TRUMP: “We will be suspending all travel from Europe, except the United Kingdom, for the next 30 days.” — Oval Office address.
THE FACTS: He inaccurately described his own plan.
First, the restriction does not apply to legal permanent residents of the U.S. or their families when they are returning from Europe. It also does not apply to U.S. citizens coming back from Europe, as Trump acknowledged.
As well, it apparently does not apply to Ireland, Romania, Croatia, Ukraine and several other European states. The proclamation released by the White House says the travel ban affects the 26 European countries in the Schengen Area. That's most of Europe, but not “all.”
TRUMP: "These prohibitions will not only apply to the tremendous amount of trade and cargo, but various other things as we get approval." — Oval Office address.
THE FACTS: That is wrong. The White House quickly clarified that the restriction on movement from Europe "only applies to human beings, not goods and cargo.”
TRUMP: “Good for the consumer, gasoline prices coming down!” — tweet on March 9, after the price of oil fell nearly 20% and the stock market, already shaken by the coronavirus outbreak, took an even deeper dive.
TRUMP: “So with gasoline prices coming down, that’s like a tax cut. Frankly, that’s like a big tax cut, not a little tax cut for the consumer. So there’s something about that that I like.” — remarks Thursday.
THE FACTS: His affection for cheaper prices at the pump is widely shared. It's just that cheaper gas increasingly comes at a cost. The price decline could hurt overall economic growth, which is probably a bigger negative on balance than saving at the pump.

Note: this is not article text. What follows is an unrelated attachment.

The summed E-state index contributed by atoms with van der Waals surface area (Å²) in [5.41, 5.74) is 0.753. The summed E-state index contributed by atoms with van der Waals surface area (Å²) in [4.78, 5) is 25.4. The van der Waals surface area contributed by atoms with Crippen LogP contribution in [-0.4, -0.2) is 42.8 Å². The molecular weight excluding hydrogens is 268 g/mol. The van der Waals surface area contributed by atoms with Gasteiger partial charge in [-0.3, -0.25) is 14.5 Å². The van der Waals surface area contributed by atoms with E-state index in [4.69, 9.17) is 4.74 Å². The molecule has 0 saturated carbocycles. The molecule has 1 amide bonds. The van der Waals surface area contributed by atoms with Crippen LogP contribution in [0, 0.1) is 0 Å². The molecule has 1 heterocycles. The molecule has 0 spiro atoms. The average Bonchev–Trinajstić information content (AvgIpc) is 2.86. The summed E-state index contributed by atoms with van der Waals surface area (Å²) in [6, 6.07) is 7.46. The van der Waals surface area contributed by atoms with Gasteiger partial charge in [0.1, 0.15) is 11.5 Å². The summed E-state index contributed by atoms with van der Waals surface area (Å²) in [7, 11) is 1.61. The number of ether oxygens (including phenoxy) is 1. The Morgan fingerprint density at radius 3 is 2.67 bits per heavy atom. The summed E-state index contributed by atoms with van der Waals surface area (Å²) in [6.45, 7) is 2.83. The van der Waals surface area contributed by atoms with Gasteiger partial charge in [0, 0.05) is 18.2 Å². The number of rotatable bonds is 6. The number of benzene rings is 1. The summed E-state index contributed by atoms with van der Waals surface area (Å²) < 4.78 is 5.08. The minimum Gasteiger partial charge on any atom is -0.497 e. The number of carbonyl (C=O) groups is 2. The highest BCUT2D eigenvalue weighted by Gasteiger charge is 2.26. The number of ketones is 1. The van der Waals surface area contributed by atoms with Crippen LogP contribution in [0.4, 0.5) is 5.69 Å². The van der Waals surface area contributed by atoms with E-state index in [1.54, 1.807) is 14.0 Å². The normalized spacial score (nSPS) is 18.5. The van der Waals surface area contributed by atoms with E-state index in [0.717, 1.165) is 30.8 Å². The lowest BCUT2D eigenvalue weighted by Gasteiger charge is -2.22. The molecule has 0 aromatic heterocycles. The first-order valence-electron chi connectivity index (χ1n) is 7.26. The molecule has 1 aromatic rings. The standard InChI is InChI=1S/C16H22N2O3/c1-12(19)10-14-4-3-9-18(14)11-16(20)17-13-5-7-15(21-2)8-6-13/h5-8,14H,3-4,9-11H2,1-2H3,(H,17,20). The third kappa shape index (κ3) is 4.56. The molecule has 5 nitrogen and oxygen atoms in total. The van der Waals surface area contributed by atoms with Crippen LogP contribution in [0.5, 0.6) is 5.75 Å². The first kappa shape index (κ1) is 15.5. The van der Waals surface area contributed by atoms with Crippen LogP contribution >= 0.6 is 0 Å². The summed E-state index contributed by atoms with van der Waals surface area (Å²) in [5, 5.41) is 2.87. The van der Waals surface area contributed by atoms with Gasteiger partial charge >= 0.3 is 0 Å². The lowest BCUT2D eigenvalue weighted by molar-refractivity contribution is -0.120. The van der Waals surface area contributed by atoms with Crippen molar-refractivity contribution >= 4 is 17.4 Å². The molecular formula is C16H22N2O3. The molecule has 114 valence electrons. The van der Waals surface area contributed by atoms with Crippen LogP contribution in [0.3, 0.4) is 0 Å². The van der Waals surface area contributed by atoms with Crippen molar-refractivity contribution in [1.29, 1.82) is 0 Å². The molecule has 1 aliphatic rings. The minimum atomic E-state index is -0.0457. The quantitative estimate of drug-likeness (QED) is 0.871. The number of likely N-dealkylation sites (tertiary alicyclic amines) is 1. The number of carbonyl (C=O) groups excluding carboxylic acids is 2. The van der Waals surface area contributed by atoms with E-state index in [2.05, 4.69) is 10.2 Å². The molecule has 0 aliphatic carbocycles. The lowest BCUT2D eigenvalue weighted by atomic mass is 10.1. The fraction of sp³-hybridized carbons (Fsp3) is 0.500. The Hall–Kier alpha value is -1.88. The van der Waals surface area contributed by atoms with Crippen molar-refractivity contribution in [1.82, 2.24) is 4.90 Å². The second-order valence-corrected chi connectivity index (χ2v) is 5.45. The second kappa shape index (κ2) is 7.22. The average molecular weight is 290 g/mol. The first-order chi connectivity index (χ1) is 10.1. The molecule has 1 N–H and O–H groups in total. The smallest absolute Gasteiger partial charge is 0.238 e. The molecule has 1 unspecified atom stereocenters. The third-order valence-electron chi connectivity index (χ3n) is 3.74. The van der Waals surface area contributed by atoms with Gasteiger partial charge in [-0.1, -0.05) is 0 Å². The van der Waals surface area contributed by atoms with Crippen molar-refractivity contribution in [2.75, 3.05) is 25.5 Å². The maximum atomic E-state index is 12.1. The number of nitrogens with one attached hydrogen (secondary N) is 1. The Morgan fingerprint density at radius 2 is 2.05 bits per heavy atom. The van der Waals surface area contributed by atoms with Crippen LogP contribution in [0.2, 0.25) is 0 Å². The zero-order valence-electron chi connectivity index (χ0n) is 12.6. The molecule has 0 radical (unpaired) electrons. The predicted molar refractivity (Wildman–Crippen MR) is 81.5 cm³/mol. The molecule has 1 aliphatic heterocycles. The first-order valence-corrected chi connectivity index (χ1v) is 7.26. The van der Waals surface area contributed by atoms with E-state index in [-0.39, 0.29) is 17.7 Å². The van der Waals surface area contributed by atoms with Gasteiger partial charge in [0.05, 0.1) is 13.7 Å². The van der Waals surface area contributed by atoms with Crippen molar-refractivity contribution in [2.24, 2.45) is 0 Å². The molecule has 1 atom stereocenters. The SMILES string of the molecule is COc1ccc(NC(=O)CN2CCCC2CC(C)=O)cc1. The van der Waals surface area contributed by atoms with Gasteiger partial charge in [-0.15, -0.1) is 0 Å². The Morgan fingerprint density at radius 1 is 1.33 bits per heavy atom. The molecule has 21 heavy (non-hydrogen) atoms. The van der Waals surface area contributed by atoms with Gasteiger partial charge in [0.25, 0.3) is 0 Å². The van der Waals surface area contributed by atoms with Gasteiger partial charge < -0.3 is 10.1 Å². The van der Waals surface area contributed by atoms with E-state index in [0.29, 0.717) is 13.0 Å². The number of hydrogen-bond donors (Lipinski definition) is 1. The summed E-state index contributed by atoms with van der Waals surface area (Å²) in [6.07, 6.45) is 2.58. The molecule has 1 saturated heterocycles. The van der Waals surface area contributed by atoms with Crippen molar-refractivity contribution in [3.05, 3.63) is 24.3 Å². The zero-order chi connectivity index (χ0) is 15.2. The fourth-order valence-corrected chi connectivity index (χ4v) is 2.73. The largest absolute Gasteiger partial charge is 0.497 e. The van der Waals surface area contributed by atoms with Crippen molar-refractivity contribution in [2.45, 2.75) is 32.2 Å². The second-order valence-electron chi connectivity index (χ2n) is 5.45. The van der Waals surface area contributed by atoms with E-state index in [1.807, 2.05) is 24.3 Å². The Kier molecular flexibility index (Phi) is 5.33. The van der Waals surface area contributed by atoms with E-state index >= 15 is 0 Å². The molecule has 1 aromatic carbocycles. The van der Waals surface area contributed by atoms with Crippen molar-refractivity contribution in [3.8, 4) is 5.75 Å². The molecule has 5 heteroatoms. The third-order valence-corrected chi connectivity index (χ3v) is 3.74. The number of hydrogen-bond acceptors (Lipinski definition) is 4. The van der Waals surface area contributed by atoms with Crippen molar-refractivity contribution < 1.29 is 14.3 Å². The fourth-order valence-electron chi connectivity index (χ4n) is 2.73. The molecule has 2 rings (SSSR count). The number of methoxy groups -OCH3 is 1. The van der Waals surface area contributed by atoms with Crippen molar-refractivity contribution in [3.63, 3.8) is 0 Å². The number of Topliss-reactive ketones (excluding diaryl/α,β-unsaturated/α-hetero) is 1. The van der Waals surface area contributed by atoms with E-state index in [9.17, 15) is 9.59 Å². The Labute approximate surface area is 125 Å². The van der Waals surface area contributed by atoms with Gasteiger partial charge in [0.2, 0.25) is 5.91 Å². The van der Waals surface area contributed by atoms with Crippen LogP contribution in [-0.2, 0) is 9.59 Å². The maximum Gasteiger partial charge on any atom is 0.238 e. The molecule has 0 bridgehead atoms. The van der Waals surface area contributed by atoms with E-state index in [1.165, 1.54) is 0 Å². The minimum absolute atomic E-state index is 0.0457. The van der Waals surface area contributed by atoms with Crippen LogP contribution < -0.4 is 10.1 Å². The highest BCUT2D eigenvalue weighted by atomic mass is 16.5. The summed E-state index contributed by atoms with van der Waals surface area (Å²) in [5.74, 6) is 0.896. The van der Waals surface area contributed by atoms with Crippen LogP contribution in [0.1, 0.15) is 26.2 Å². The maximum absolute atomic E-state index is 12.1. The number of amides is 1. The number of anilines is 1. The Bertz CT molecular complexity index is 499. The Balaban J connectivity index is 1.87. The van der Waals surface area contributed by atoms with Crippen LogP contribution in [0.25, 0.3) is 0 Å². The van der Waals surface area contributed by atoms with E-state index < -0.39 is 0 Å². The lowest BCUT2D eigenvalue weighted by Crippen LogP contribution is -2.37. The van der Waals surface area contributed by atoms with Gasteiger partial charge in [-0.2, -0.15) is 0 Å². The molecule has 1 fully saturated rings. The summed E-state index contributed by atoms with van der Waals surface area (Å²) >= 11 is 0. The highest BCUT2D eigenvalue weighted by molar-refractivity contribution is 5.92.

A drop in oil prices is not as helpful to the U.S. economy as it was when the country was massively dependent on foreign oil. That's because the fracking revolution has made domestic oil and natural gas production a major part of the U.S. economy. A drop in prices hurts that domestic industry. It leads to less drilling, fewer jobs, cuts in factory orders and a host of aftershocks that could leave the nation as a whole worse off.
The last time oil prices dropped by a comparable amount, in 2015-2016, it contributed to a slowing of economic growth from 2.9% to 1.6%.
SANDERS: “We're the only major country on earth not to guarantee health (care for) all people. We're spending so much money and yet we are not even prepared for this pandemic.”
BIDEN: “It has nothing to do with ‘Medicare for All’ — that wouldn’t solve the problem at all.”
THE FACTS: Biden has a point. The coronavirus pandemic has taken countries by surprise regardless of the type of health care system that they have. Spain has a single-payer system, known as “social security” in that country. Italy guarantees coverage for all through a regionally based system. But both countries have struggled to get control of the outbreak, and their governments have been forced to take stringent measures not yet seen in this country.
BIDEN: “A Medicare option. We can do that now. I can get that passed. I can get that done, if I’m president of the United States of America.”